Somebody else is defining us – somebody else is creating a national perception of what it means to be gay. And this is the bad news – that somebody else is the Radical Right. Clearly, a holy war is being waged against us; it is the backlash to our victories. It is not politics as usual; it is about how – and if – we get to live our lives.
We do not have a choice, whether or not we engage, our engagement is defined by who we are. If you are an out and open gay man, lesbian, bisexual or a transgendered person, it is your struggle.
You cannot fight this battle from the closet. Your voice cannot be heard behind that closet door. I know that being out, especially now, especially in this political climate, is probably the most frightening and most dangerous thing you can do. It is also the most liberating thing you can do – coming out is the most profound political act of your life.
So now you may be asking: what does all of this have to do with me? This conference is called “Voices and Visions.” It is about choruses and audiences, singing and interpreting, about practice and performance and production. What does all this political stuff have to with you? Everything!
You, the gay and lesbian choruses, you put a face to the abstraction of homosexuality. You put a magical voice to the mix. Your extraordinary lives are put out for the world to see. You challenge the stereotypes by your very existence!
You are, as members of gay and lesbian choruses, you are miracles of survival. You counter the hate and the bigotry with a voice that transcends. In places where there are sodomy laws and anti-gay legislation, you disarm even our loudest critics with your performances. Your ranks have been decimated by our government’s genocidal response to AIDS, yet you continue to sing with joy and vitality. You remind your audiences of our humanity with grace and tenderness.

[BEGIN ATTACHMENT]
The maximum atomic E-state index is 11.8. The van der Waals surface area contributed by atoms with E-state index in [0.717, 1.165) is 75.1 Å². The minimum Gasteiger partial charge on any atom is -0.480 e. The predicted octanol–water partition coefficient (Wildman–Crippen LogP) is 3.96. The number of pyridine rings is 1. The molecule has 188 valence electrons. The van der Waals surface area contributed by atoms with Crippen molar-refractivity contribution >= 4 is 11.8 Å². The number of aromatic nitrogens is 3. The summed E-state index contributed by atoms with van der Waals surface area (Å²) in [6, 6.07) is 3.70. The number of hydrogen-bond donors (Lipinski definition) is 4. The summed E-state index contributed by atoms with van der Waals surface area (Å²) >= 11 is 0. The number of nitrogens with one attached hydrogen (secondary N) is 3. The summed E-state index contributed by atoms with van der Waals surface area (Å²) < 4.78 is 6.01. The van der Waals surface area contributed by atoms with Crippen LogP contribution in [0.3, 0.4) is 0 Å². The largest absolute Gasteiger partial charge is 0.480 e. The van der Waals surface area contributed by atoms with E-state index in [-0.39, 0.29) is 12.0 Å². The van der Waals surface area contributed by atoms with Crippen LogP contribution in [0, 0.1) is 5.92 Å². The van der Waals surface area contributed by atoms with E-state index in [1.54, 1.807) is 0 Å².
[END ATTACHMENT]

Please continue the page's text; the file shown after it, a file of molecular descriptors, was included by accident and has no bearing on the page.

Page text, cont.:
You sing in big city concert halls and you travel to small rural municipalities. You have inaugurated governors and you have sung for senior citizen groups and in high school auditoriums. You sing at far too many memorial services, and far too few commitment and naming and baptismal services. You bring our existence into the homes and into the minds of people who may never have even thought of us in a positive manner.
You model, for many of us, positive, out and open men and women. Do you understand how courageous you are? Do you understand how you, this incredible wonder called a gay and lesbian chorus, have helped to sustain and fuel this movement?